There’s more competition out there for us, but it’s nice not to be alone any more. Writers are becoming more aware that the traditional trade publishing model is not the only way to get published. People are starting to hear about us, see the books we’ve published, and send us their manuscripts.

Our first title, From Burnout to Balance in Four Weeks by Dr Paul Lanthois, is ticking along nicely with sales through Paul’s speaking and corporate training engagements. Earlier this week we launched Big Road, Bob Cleland’s beautifully written memoir of life in the New Guinea Highlands. We focused on pre-sales, securing several hundred before the book hit the market. We are taking the same approach with our next title, Being A Bloke, where we intend to pre-sell our first print run so we can up the print quantity and drive down the unit print costs. That means we’re in an active sales cycle for the book while production is under way; it’s another instance where we do things a little differently.

Digital Editions

Every book we publish is released as a digital edition as well as a print edition. Right now, it’s hard to find authors who see the value in having only an e-book: most want a physical product to sell at events and fulfil readers’ expectations.

Many people find it hard to understand why our costs for producing a digital book are not far less than the cost of producing a book on paper. Print only represents about a quarter of our initial costs: most of the costs of creating a top-quality book are in editing, proofreading, indexing, cover design, typesetting, marketing and publicity strategy, distribution planning, and general administration. It’s the invisible stuff, the stuff that most people don’t see. The publishing industry as a while fails to convey this to their customers – and that’s why the price of ebooks is forever a sub-$10 game.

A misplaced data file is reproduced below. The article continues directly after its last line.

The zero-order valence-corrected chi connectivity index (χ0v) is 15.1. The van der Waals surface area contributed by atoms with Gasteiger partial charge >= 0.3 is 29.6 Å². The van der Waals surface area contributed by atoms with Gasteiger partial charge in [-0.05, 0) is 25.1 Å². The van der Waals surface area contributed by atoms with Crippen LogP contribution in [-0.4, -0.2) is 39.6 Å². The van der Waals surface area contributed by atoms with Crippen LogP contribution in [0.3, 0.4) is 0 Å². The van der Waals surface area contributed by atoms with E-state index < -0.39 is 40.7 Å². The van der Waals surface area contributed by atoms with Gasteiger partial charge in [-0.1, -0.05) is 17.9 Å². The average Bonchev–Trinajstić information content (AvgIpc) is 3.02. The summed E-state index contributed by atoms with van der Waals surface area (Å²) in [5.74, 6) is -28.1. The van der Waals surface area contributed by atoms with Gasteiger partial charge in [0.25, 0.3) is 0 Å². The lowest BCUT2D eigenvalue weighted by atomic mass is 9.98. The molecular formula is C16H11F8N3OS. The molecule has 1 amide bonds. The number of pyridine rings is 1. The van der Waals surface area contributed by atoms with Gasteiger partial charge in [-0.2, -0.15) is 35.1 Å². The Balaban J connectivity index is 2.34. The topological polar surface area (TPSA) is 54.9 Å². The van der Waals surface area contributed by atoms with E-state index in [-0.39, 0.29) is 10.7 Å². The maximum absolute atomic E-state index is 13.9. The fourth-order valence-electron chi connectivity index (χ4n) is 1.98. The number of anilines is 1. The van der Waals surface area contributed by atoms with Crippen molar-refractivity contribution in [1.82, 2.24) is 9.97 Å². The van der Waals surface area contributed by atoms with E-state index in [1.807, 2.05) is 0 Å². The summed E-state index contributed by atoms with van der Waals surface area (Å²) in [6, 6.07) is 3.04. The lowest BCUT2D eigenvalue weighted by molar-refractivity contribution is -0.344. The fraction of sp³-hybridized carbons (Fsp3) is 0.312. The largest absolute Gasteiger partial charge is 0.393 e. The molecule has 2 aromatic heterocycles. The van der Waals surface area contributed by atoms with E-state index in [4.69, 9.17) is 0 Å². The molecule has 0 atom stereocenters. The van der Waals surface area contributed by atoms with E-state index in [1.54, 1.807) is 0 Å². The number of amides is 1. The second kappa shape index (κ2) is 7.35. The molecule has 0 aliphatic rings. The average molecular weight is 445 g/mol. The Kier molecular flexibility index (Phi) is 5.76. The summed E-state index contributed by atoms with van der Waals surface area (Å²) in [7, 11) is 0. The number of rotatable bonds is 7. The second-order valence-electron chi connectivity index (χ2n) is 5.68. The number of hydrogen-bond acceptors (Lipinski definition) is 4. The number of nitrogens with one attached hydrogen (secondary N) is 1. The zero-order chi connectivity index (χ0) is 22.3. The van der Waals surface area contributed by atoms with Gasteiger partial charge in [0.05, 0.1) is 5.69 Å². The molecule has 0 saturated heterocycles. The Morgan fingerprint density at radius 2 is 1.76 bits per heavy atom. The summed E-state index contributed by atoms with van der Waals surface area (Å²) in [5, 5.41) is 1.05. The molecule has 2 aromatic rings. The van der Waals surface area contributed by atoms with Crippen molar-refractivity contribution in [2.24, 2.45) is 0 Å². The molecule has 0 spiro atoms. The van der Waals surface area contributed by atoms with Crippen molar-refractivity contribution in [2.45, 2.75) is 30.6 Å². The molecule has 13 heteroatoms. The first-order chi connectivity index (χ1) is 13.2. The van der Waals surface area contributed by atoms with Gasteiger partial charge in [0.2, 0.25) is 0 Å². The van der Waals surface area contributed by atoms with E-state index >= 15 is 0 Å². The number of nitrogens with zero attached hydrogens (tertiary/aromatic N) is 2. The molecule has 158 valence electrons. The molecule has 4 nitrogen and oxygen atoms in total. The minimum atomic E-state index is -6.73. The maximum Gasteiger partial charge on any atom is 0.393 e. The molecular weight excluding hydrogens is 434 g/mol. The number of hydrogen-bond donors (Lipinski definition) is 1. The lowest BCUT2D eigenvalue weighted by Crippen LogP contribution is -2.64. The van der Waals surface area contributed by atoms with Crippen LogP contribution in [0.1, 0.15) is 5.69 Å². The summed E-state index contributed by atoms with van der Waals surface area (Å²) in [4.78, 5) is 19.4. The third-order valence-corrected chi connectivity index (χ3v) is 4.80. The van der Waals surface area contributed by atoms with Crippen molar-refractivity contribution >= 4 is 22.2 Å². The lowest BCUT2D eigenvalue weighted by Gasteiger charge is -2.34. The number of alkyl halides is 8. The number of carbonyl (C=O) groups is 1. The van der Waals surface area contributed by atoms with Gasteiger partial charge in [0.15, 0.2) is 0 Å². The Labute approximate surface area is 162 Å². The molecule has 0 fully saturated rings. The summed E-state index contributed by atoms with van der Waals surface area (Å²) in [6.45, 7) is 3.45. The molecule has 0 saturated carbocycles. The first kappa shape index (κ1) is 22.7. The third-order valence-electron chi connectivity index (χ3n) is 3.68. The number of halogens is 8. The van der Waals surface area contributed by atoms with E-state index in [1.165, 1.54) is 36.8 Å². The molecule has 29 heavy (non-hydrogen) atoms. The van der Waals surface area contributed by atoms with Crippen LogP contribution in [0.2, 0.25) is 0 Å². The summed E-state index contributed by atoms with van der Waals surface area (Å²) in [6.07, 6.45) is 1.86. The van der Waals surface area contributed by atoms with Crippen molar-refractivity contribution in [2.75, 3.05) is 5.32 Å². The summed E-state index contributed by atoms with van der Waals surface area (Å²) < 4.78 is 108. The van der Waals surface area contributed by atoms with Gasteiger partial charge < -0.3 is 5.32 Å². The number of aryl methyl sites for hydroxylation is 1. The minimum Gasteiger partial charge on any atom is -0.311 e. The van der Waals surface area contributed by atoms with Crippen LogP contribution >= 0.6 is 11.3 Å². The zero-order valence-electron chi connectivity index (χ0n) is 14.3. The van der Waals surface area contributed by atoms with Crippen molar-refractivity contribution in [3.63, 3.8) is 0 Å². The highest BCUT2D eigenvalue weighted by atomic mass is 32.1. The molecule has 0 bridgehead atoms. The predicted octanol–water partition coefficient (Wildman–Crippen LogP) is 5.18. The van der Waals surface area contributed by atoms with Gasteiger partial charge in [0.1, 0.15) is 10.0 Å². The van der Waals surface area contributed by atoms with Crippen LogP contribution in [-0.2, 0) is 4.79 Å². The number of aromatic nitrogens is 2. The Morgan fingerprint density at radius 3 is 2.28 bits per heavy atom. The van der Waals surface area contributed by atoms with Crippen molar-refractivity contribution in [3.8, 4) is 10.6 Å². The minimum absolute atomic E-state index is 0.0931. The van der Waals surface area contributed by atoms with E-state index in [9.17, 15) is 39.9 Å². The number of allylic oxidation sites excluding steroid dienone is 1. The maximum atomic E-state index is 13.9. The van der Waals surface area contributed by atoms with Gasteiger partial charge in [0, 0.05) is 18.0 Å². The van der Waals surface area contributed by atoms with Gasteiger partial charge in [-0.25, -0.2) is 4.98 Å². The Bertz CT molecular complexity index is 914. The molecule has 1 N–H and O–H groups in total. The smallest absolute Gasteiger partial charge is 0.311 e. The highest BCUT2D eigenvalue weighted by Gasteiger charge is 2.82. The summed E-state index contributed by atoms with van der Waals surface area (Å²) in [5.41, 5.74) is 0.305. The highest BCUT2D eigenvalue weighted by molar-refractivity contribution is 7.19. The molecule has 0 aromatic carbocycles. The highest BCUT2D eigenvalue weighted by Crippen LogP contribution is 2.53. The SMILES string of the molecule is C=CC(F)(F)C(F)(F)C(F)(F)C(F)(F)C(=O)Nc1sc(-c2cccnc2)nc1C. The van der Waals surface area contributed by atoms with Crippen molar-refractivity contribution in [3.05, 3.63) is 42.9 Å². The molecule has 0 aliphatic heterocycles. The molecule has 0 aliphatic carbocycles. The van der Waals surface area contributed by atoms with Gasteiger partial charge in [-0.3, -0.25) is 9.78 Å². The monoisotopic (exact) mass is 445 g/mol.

Staying Flexible

Each month we tweak our business model a little. We’ve launched a distribution service for our authors, responding to our real-life experience of the hard work involved in getting books into buyers’ hands without depending on bookstores (for the most part). We’re getting better at assessing whether a writer really has the capability to drive the marketing and sales of their book, or whether they’re talking up their fame or resources in order to get us to publish their book. We’re working hard to be really clear with writers about what we will do to market and publicise their book, and exactly what they will need to do. We’re also committed to making big-publisher skills available outside big-publisher doors, so we’re planning a series of seminars and boot camps to pass on those skills to writers and independent publishers.

For all that I’ve worked in publishing for twenty-plus years – in the UK and in Australia, for trade publishers, book packagers and multimedia companies – at Red Hill Publishing I often feel that we’re setting the rules for a whole new game, day by day. I like that.

Sally Collings is co-founder of Red Hill Publishing, an independent book publisher based in Brisbane, Australia. Sally is also an author (Sophie’s Journey, Positive, The World According to Kids) and is published by HarperCollins Publishers.

Image: Even though Red Hill is based in Brisbane, how can you resist this HDR image of the Sydney Opera House? http://www.flickr.com/photos/linh_rom/

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    { 2 comments… read them below or add one }

    Mayowa June 15, 2010 at 10:31 am

    I like it. I like it a whole lot.

    This is what we need, evolution and flexibility. The model seems rather promising for authors although I do have some questions about the percentage of authorial contributions. It seems rather fair though at first glance though.

    Thank you Sally and thank you for posting this, Joel. If you don’t mind i’ll link to this interview from a post I plan to publish tomorrow.

    Reply

    Joel Friedlander June 15, 2010 at 12:06 pm

    Mayowa, I’m hoping to see more publishers using models like Red Hill’s or coming up with their own way of re-imagining the author/publisher relationship. With the major publishers seemingly stuck in “blockbuster” mentality, there’s plenty of room for new companies to take completely new approaches to book publishing. I’ll look forward to your post.